The crux of the situation is that we simply cannot know everything that goes on in a spontaneous fermentation. There are just too many unknowns. Nearly everything affects the process. To name just a few: variety, age, pollinator, soil conditions, harvest time, moisture, ripeness. And those affect 1000’s of compounds in the cocoa beans. And each in a different way. At the moment, they have identified over 600 compounds related to the smell of chocolate alone. They think they have the top 25 compounds, none of which smell remotely like chocolate alone. When blended together in a particular ratio, our brain says ‘chocolate’. That does not even begin to touch on taste.

This leads right to roasting. What is the goal? To make it taste and smell like chocolate. Really, that’s it.

And for the reasons I stated above, that is all it’s ever going to be. The permutations are just too mind bogglingly huge. Let’s for sake of argument say there are just a mere 10 compounds that affect flavor and can be adjusted by roasting. And to simplify it to a ludicrous, unrealistic degree, let’s just say each compound can either be there or not be there. That gives 3628800 possible taste combinations. If there are 20, that number climbs to 2.4E+10. And I can’t even wrap my head around if different level combinations taste differently or if we had to evaluate 100’s of compounds. The only possible way to say you will get X flavor if you roast this way is to test the specific combination with a particular roast profile (which in itself is so huge to be further mind boggling) and report the flavor….which you and I may not even perceive the same! And sure, there is no way we could tell even 10,000 chocolates apart, but we won’t know what affects that perception unless each is tested. Impossible.

So even if you had a mystical tri-corder and could tell what the compound levels are, there are just too many to test and give results on. And at the end of the day, by the time you compile all that data, you have to make it accessible and to do that you have to generalize which leads us right back where we started. Roast 12-20 minutes with a final temperature 250-310 F. Longer and lower for more delicate beans, shorter and hotter for more sturdy beans. Roast a longer to reduce acidity. Roast shorter to increase acidity. And ALWAYS remember those are generalities. I roasted a batch last week. 55 minutes to 265 F. The most pleasant roast, aroma wise, I have EVER done. And the chocolate was ok. Not great. Not bad. Maybe it needed 270 or 275 or 110 minutes to be great. I just don’t know. But I do know I preferred the same bean roasted to 265 F in 20 minutes. But I have no idea why.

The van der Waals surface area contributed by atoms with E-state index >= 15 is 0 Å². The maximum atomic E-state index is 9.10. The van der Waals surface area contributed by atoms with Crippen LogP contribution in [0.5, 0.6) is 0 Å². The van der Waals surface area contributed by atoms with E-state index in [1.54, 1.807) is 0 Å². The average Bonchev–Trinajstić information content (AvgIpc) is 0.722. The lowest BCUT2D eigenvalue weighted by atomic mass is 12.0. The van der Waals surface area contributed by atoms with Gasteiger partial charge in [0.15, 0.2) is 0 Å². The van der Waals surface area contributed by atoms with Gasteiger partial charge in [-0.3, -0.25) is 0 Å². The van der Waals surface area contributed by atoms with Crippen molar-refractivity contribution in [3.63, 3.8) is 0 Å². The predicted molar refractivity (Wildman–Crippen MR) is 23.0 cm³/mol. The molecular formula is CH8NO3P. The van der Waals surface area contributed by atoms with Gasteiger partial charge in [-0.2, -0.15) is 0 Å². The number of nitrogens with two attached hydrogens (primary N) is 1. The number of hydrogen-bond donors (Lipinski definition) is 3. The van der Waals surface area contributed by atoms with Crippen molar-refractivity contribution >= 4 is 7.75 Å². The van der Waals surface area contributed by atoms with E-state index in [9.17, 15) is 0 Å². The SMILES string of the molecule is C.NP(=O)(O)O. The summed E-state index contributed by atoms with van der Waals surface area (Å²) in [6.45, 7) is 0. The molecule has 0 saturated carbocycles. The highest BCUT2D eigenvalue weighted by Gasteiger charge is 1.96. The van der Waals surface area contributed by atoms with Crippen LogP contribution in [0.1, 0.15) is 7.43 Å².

So as much as you want exact answers, they just are not there to give nor can they ever be. The numbers and permutations are just complex. Life is just too complex. It’s that simple. So you are left with trial and error, using your senses to the best of your ability, building your own personal database of experience and going from there. I really and truly wish I could give you more, but I can’t.

Luckily, nature has a way of taking care of itself. Cocoa beans left in a pile will ferment. Fermentations that have gone too far smell of rot (since that is what they are doing, being digested by microbes), so we stop it before it rots. When we roast, the smell should always be nice. Acrid is bad. Burning is bad. It’s innate to us not to like those flavors and aromas. Keep out of the bad zone and what you make will most likely be good. Maybe not great. Maybe not what you were shooting for. But not bad. Trust in that. Accept that I am only going to offer you beans that have been fermented well. Roast so it smells nice at basically all times. And enjoy the experience and the chocolate that you made with your own hands. To borrow from Michael Pollan, enjoy the hand flavor of what you have made. At the end of the day, that is what means the most to me.